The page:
Regulatory compliance is often the primary driving factor behind many of an organization's security initiatives. State and federal laws as well as industry requirements are leveraging fines and penalties in an effort to move companies in the right direction when it comes to protecting sensitive information. Constantly evolving legislation and ambiguous language introduces a considerable challenge for responsible organizations seeking compliance. Praetorian provides compliance development and assessment services to ensure an organization's efforts are both meaningful and effective. Offerings are targeted for PCI, HIPAA, FERPA, SOX, and GLBA.
Praetorian provides compliance development and assessment services for PCI, HIPAA, FERPA, SOX, and GLBA to ensure an organization's efforts are both meaningful and effective.
PCI, HIPAA, FERPA, SOX, and GLBA Compliance
The Health Insurance Portability & Accountability Act (HIPAA) demands much attention, resources, and money from the covered organizations to remedy their existing and planned systems and processes where protected health information (PHI) is involved. While security and privacy are linked intrinsically, it is the application of the appropriate security controls that actually helps to mitigate the risks associated with the identified threats to stored or transmitted PHI data.
The Sarbanes-Oxley (SOX) Act of 2002 is a United States federal law passed in response to a number of major corporate and accounting scandals including those affecting Enron, Tyco International, and WorldCom (now MCI). These scandals resulted in a decline of public trust in accounting and reporting practices. The Act also covers issues such as auditor independence, corporate governance and enhanced financial disclosure.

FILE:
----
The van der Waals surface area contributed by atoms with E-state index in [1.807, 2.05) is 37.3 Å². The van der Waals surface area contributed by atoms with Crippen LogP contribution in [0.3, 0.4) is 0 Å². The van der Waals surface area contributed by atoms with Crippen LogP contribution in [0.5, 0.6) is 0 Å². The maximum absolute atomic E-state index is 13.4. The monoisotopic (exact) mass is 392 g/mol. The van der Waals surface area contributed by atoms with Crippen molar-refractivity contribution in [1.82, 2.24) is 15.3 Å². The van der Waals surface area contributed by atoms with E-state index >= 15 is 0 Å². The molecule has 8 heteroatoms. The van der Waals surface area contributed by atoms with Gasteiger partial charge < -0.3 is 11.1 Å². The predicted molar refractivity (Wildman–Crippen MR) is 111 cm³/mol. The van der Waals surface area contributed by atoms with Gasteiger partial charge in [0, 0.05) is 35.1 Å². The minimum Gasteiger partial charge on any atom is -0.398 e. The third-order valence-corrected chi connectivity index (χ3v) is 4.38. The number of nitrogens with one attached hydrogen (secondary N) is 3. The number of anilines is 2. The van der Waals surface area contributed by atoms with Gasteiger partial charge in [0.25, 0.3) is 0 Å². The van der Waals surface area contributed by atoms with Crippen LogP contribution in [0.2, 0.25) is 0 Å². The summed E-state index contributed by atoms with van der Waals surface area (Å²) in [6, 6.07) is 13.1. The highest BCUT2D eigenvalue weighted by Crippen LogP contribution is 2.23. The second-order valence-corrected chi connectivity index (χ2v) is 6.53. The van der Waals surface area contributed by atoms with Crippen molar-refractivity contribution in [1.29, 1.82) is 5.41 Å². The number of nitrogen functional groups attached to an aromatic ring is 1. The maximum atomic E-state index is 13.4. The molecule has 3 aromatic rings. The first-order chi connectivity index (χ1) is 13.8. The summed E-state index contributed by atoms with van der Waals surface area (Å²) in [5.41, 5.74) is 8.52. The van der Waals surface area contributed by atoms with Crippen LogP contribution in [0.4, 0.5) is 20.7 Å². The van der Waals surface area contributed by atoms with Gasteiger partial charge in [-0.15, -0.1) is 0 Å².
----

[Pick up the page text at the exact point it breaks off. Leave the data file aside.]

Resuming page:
The payment card industry (PCI) is comprised of credit card companies such as Visa, MasterCard, and Discovery who banded together to create industry requirements with the goal of reducing theft and fraud of payment card information. Praetorian can assist retailers and merchants comply with certain requirements within the PCI DSS.
The Family Educational Rights and Privacy Act (FERPA) was enacted in August of 1974 to protect student education records and pertains to any school, either K-12 or higher education, public, or private, that receives funds under any program from the U.S. Department of Education. Most public and private U.S. schools fall under FERPA and IT staff who work for these institutions must understand FERPA's provisions to ensure compliance.
The Gramm-Leach Bliley Act (GLBA) gives the authority to eight federal agencies to administer and enforce the Financial Privacy Rule and the Safeguards Rule. While the Financial Privacy Rule governs the collection and disclosure of personal financial information, the Safeguards Rule requires financial institutions that receive information from customers and other financial institutions to implement and maintain safeguards to protect customer information.